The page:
After a few false starts, the gathering of like minded freedom fighters, the turnaround of a President, and the promise of a safe passage the March from Selma to Montgomery was completed all the while inspired and supported by music.

Belafonte, Leon Bibb, and Joan Baez sing on the capital steps in  Montgomery (photo by Matt Herron)

Belafonte, Leon Bibb, and Joan Baez sing on the capital steps in Montgomery (photo by Matt Herron)

Your Sunday iPod Add: Valerie June and Organic Moonshine Roots Music

val 1When Tennessee born, guitarist, singer, and songwriter Valerie June is asked about the type of music she plays she simply responds by saying “it’s Organic Moonshine Roots Music!” Of course it is! Valerie June writes and records music reminiscent of the serendipitous Seeger family re-discovery, Elizabeth Cotton. Cotton was indeed one of the many progenitors of turn of early century guitar based root blues and gospel music of the South. June easily fits in that genre with a little soul, country and R&B added in the mix. Her latest and first studio produced album Pushin’ Against A Stone (2013) is a grand example of her stated style of music–Organic Moonshine Roots Music (OMRM). Co-Produced by Dan Auerbach of the awesome Black Keys and features legendary artist Booker T. Jones (Booker T. & The M.G.’s), this album is entirely grooving down a decidedly different road–a respite excursion from any terrestrial radio today. For me, it hits the spot on my quest of listening to good music this year!

June’s album features the song “You Can’t Be Told”. This is a bold and catchy mid tempo song that will make one hum its chorus long after the song has ended. It begins with a crunchy and gritty guitar riff as well as handclaps that keep the listener (well the indoctrinated listener) rooted in raw Southern gospel. val 2This establishes the chorus. You are instantly hooked! Junes voice, piercing and shinny, slides in to the verse to sustain the songs momentum. She soon takes a guitar solo that is skillful and compelling. This joint is rockin’!

Also not to be missed on June’s album are “Workin’ Woman Blues” and “Somebody To Love”. Yes I’m enjoying Valerie June’s OMRM! Add Valerie June’s “You Can’t Be Told” to your iPod and you will thank me later!


Check out June’s video for “You Can’t Be Told” and an awesome interview below:

I, Too, Sing America!

Welcome to Black Music Month (BMM) on Justsoulyouknow.  All month long I will be posting photos that are both historic and iconic as well as cool and awesome.  Every other day or so, I will feature an amazing photo then give a little detail about that photo or the individuals contained in the photo.  I intend to connect you to the amazing history of Black Music as well as demonstrate why Black Music maters.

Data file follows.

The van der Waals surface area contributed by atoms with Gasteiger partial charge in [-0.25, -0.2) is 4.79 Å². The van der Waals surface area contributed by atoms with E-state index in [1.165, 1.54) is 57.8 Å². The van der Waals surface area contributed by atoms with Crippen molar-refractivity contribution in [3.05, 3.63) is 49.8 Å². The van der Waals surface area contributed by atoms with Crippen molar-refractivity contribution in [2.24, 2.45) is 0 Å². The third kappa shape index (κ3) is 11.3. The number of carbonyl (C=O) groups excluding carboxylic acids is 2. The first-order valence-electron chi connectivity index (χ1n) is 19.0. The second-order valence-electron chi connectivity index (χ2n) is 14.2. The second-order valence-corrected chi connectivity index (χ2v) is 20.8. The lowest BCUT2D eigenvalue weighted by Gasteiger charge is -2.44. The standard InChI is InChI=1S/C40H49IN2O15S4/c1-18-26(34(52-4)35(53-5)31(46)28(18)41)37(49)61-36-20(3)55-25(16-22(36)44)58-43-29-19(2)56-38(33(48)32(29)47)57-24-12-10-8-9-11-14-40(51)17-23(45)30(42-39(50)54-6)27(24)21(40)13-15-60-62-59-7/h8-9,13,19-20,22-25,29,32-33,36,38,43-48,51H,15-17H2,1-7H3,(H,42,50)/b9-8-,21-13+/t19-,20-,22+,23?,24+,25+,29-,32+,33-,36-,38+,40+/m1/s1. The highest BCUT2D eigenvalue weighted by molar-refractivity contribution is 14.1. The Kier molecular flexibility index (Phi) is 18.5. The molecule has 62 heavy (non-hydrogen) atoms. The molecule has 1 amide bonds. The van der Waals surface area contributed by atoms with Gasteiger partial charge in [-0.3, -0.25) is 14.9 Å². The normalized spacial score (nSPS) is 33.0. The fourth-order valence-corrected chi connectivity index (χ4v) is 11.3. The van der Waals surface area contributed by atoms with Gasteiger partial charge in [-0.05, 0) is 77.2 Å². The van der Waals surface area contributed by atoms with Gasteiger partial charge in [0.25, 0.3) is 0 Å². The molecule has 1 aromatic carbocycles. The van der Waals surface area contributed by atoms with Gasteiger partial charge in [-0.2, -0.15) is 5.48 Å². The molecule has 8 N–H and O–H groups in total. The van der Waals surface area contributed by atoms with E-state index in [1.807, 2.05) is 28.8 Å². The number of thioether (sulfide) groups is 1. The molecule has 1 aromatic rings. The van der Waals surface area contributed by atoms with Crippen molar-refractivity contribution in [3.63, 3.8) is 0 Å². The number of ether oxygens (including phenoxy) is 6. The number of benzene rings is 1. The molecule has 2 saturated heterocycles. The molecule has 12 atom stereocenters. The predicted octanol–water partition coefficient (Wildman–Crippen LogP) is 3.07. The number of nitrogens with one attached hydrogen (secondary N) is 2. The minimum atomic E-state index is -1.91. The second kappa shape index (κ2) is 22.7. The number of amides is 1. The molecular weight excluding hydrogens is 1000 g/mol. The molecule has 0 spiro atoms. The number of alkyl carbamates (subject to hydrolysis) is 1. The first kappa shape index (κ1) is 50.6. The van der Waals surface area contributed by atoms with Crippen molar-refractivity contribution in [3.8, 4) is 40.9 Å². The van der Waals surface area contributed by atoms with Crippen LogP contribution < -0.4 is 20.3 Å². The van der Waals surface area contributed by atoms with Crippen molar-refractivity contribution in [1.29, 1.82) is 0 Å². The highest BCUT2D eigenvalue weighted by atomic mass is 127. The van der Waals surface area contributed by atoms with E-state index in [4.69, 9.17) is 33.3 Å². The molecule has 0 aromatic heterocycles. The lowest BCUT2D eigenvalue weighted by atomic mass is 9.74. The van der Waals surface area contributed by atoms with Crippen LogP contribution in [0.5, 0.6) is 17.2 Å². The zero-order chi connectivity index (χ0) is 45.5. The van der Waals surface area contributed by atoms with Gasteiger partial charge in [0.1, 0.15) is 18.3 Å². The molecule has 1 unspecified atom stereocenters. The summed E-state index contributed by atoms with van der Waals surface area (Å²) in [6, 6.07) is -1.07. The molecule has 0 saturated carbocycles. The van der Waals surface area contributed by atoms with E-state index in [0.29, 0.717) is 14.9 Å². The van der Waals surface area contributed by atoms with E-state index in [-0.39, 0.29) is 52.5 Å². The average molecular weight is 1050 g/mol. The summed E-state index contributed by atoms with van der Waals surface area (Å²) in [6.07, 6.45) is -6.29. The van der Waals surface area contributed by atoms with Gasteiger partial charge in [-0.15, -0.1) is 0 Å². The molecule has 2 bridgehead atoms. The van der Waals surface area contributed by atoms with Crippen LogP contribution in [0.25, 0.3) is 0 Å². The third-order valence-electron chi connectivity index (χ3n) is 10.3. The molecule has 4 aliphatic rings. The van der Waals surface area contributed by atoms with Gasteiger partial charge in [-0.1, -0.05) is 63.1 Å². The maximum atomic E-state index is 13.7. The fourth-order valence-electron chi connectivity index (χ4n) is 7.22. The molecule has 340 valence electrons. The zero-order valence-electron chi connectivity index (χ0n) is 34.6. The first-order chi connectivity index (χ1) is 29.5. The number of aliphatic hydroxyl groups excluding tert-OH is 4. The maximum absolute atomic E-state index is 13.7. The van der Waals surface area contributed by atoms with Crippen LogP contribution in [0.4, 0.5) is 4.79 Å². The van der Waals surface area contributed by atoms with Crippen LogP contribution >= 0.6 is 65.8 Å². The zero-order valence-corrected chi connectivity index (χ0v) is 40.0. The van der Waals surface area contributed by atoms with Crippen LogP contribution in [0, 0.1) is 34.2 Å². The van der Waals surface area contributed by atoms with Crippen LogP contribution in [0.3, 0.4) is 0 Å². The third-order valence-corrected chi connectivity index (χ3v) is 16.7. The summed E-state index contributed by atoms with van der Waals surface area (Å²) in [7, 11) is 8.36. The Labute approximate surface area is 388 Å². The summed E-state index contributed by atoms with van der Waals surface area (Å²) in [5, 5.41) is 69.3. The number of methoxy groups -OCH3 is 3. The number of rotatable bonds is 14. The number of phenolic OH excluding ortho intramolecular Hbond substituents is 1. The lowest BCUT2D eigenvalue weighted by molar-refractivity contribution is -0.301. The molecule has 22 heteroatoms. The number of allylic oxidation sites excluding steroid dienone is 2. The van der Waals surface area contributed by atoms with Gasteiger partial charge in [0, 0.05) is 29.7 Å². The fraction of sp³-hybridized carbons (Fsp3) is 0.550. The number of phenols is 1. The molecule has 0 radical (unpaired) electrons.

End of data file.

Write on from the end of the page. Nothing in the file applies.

Patti wasn't the first to kick off her shoes and sing a verse

Patti wasn’t the first to kick off her shoes and sing a verse!

First up is this amazing photo of Mahalia Jackson and Dean Martin sharing a good hearty laugh together.  Life Magazine’s Allen Grant took this photo on Oct 1, 1958 during rehearsals for Bing Crosby’s new T.V. show called The Bing Crosby Show: Presented by Oldsmobile.  During the time of this photo Mahalia Jackson was at the top of her game.  She had just recorded her latest gospel album titled Live at Newport ’58, where she was part of the first ever Gospel Showcase of the Newport show.  Her album was released in early ’59 and would later be consistently touted as one of the greatest live gospel albums ever recorded.  Jackson was riding high on her new found fame as a singer/actor on the silver screen as well.  Her performance in the film St Louis Blues, where she beautifully sang and acted, garnered great reviews from critics.  Her appearance on the Bing Crosby’s show, which brought her image directly into the living rooms of America, was risky and bold.  America was in the midst of an epic battle, which involved African Americans attempt to gain inclusion in American society while powerful whites labored to hold onto a segregated America.  Jackson’s appearance threatened the national sponsorship of the show because America had yet to fully embrace an integrated performance on TV.  However, as history has informed us, it was in part though the power of Black music that the civil rights struggle changed minds and freed a nation.

Check out the result of their rehearsal below: